Impressions click-through rate (CTR) measures how often viewers watched a video after seeing an impression on YouTube. Note: what are and are not impression opportunities are listed above.

According to YouTube half of all channels and videos on YouTube have an impressions CTR that can range between 2% and 10%.

Impressions Click-through rate is a highly important metric to try and improve. The fact is, you may have an excellent video, yet, if no one clicks on your video, there is no reason for YouTube to promote it.

It’s important to note that new videos less than 7 days old with less than 100 views can a wider range. For example, if you have a healthy subscriber count, many of the first views are your subscribers through Browse Features and notifications. These people are more likely to click on your video inflating the click-through rate. 

Over time as YouTube promotes your videos, impression go up and you may see a decrease in CTR. However, I’ve seen the YouTube search and discovery system (algorithm) find a better audience for your video in which the CTR actually goes up over time. 

It’s best to compare video CTRs over the long-term. It’s also important to understand that different traffic sources will affect the video CTR. You can view different traffic sources via the Metric Comparison List (MCL).

Views are how many times your video is watched.  A view can be 5 seconds or the entire length of the video. Unique Viewers how many individual people viewed your video. An individual can account for multiple views. However, if that same person uses a different device, it can count as a different unique viewer.

Interest Viewers

The two graph metric under this tab is Watch Time in minutes and average watch time for all of your videos. The cards below the graph pertain to the best performing videos based on watch time. 

  • Top Videos
  • Top videos by end screen
  • Top playlists
  • Top end screen elements
  • Top Cards

Each of these cards are clickable to compare using the Metric Comparison List (MCL) page. This information is helpful to help understand where your best watch time audience is coming from.

Build An Audience

This tab shares information about your community and its engagement. The three graph options are unique viewer (subscribers and subscribers), Average views per viewer and your total number of subscribers. Below are clickable cards related to the demographics of your YouTube viewers and community.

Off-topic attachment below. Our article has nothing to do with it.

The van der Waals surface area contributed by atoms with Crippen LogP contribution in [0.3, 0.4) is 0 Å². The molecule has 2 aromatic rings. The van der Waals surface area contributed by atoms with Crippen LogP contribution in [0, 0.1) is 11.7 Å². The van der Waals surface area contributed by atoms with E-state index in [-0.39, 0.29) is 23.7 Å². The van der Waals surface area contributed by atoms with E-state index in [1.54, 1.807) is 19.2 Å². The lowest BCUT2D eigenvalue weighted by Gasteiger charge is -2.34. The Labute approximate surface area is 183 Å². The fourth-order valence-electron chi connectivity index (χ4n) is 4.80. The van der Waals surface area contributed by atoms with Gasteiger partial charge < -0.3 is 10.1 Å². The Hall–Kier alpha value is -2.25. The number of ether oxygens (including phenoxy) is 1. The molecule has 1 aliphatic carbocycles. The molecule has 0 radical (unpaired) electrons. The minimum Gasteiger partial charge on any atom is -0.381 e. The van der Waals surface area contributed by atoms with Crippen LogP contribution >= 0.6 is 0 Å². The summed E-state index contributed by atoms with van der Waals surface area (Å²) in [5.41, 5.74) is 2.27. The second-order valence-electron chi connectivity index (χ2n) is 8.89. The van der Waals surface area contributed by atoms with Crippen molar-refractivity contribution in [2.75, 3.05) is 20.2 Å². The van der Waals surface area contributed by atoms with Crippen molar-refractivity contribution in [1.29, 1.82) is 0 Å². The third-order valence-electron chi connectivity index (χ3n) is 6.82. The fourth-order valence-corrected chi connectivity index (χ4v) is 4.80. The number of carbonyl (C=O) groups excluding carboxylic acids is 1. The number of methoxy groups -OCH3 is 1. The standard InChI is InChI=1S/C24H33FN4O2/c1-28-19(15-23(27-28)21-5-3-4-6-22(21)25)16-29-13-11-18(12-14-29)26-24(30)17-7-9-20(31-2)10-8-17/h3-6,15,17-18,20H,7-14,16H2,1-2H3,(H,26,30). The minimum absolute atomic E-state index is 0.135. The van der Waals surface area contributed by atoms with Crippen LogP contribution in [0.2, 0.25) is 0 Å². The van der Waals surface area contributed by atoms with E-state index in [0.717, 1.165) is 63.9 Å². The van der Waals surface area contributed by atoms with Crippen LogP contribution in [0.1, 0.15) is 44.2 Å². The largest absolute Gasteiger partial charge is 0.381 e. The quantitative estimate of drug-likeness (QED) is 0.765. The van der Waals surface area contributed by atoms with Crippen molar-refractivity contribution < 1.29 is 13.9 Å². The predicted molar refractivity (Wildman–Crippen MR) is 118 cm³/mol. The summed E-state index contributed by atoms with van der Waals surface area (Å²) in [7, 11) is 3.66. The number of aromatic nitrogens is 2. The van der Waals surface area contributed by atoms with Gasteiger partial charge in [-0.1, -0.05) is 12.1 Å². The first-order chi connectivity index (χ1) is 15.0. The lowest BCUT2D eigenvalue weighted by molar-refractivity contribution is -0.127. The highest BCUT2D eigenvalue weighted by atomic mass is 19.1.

• Watch Time via subscribes and non-subscribers
  • Gender
  • Top Countries
  • Age
  • Top subtitle/CC Languages

This information is helpful to understand the demographics of the people who like your videos. It’s common for YouTuber to not understand who watches their videos. When you understand your audience, you can make better decisions about the type of videos you create and how to best promote your videos. 

Each of above cards are clickable to compare metrics using the Metric Comparison List (MCL) page. 

 Earned Revenue

Once your channel gains a 1000 subscribers and earns 4000 hours of watch time during the course of a year, your channel qualifies for monetization. Here is more information about how to apply. 

Under this tab, the graph shows your estimated revenue, estimated monetized playbacks and playback based on CPM. 

Estimated monetized playback means how many times a viewer saw at least 1 ad while watching your video. This estimate includes cases where a viewer quits watching during the pre-roll ad.

Play back based on CPM means Effective cost per mille (not million), or the estimated average gross revenue per thousand playbacks on which an ad was shown, independent of which specific playbacks the advertiser was charged for.

Under the graphs you have clickable cards for comparison. This information is helpful to guide you toward making videos which earn the most revenue. 

  • Monthly Revenue (monthly comparisons)
  • Revenue sources
  • Top Earning Videos
  • Ad Types

Individual Video Metrics

The above information is mostly about the metrics available in YouTube Studio as it relates to your channel as a whole.

This same information and more is available for your individual videos too. Click on videos found on the left sidebar, click on the video you want to see statistics, then click on analytics again. You will then see the familiar graphs and listed metrics overview, reach viewers, interest viewers, build an audience and earn revenue.

However, the graphs are a little different. The graphs show you how the individual video performs under each metric.  A gray shaded region shows you the average range for your videos, which you can adjust the graph with the drop-down menu to compare your current video to your previous video.

Under each graph you will find relevant cards to help you understand the performance of that video such as Traffic sources, audience retention, watch time for subscribers, non-subscribers and revenue sources. 

Growing a YouTube channel is not easy. However, if you prepare yourself with good information and the understanding of what works and does not work in your videos, you increase your chance of success. 

Much of this article is based on experience using YouTube Studio, however, there are excellent support resources which I take full advantage (and you should too) to help write this article. 

Sources:  YouTube studio help section,